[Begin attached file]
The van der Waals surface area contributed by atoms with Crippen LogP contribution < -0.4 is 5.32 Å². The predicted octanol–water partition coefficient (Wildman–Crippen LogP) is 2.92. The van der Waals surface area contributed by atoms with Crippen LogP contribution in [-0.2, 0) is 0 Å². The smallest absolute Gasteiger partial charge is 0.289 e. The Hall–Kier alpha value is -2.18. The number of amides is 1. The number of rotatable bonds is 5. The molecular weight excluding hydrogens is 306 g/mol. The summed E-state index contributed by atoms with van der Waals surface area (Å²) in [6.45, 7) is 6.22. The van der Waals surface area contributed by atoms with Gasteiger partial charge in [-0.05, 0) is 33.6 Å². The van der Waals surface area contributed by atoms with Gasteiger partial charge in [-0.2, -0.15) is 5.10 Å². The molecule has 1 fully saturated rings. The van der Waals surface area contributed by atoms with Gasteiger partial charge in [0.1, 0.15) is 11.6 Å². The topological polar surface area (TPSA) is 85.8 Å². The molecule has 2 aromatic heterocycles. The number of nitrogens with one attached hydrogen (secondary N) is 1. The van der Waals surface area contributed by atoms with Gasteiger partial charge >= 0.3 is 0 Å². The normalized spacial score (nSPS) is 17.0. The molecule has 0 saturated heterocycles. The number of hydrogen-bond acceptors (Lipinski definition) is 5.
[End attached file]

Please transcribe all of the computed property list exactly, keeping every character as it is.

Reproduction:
The van der Waals surface area contributed by atoms with Crippen LogP contribution < -0.4 is 5.32 Å². The predicted octanol–water partition coefficient (Wildman–Crippen LogP) is 2.92. The van der Waals surface area contributed by atoms with Crippen LogP contribution in [-0.2, 0) is 0 Å². The smallest absolute Gasteiger partial charge is 0.289 e. The Hall–Kier alpha value is -2.18. The number of amides is 1. The number of rotatable bonds is 5. The molecular weight excluding hydrogens is 306 g/mol. The summed E-state index contributed by atoms with van der Waals surface area (Å²) in [6.45, 7) is 6.22. The van der Waals surface area contributed by atoms with Gasteiger partial charge in [-0.05, 0) is 33.6 Å². The van der Waals surface area contributed by atoms with Gasteiger partial charge in [-0.2, -0.15) is 5.10 Å². The molecule has 1 fully saturated rings. The van der Waals surface area contributed by atoms with Gasteiger partial charge in [0.1, 0.15) is 11.6 Å². The topological polar surface area (TPSA) is 85.8 Å². The molecule has 2 aromatic heterocycles. The number of nitrogens with one attached hydrogen (secondary N) is 1. The van der Waals surface area contributed by atoms with Gasteiger partial charge >= 0.3 is 0 Å². The normalized spacial score (nSPS) is 17.0. The molecule has 0 saturated heterocycles. The number of hydrogen-bond acceptors (Lipinski definition) is 5.